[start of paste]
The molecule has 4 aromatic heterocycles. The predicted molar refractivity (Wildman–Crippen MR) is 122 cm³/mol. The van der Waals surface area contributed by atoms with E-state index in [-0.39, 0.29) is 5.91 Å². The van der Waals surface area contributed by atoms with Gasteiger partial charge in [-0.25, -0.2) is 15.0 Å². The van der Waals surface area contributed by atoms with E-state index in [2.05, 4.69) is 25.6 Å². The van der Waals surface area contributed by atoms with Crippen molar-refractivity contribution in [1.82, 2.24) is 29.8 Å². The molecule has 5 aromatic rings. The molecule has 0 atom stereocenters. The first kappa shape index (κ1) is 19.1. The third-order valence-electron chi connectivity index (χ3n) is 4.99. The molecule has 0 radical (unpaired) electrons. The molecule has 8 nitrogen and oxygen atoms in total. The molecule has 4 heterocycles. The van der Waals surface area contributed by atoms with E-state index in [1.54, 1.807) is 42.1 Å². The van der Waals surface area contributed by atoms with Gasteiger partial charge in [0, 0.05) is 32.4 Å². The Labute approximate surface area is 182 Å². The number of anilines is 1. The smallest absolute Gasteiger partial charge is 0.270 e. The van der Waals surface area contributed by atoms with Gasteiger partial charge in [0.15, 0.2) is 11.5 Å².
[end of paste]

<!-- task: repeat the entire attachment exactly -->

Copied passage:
The molecule has 4 aromatic heterocycles. The predicted molar refractivity (Wildman–Crippen MR) is 122 cm³/mol. The van der Waals surface area contributed by atoms with E-state index in [-0.39, 0.29) is 5.91 Å². The van der Waals surface area contributed by atoms with Gasteiger partial charge in [-0.25, -0.2) is 15.0 Å². The van der Waals surface area contributed by atoms with E-state index in [2.05, 4.69) is 25.6 Å². The van der Waals surface area contributed by atoms with Crippen molar-refractivity contribution in [1.82, 2.24) is 29.8 Å². The molecule has 5 aromatic rings. The molecule has 0 atom stereocenters. The first kappa shape index (κ1) is 19.1. The third-order valence-electron chi connectivity index (χ3n) is 4.99. The molecule has 0 radical (unpaired) electrons. The molecule has 8 nitrogen and oxygen atoms in total. The molecule has 4 heterocycles. The van der Waals surface area contributed by atoms with E-state index in [1.54, 1.807) is 42.1 Å². The van der Waals surface area contributed by atoms with Gasteiger partial charge in [0, 0.05) is 32.4 Å². The Labute approximate surface area is 182 Å². The number of anilines is 1. The smallest absolute Gasteiger partial charge is 0.270 e. The van der Waals surface area contributed by atoms with Gasteiger partial charge in [0.15, 0.2) is 11.5 Å².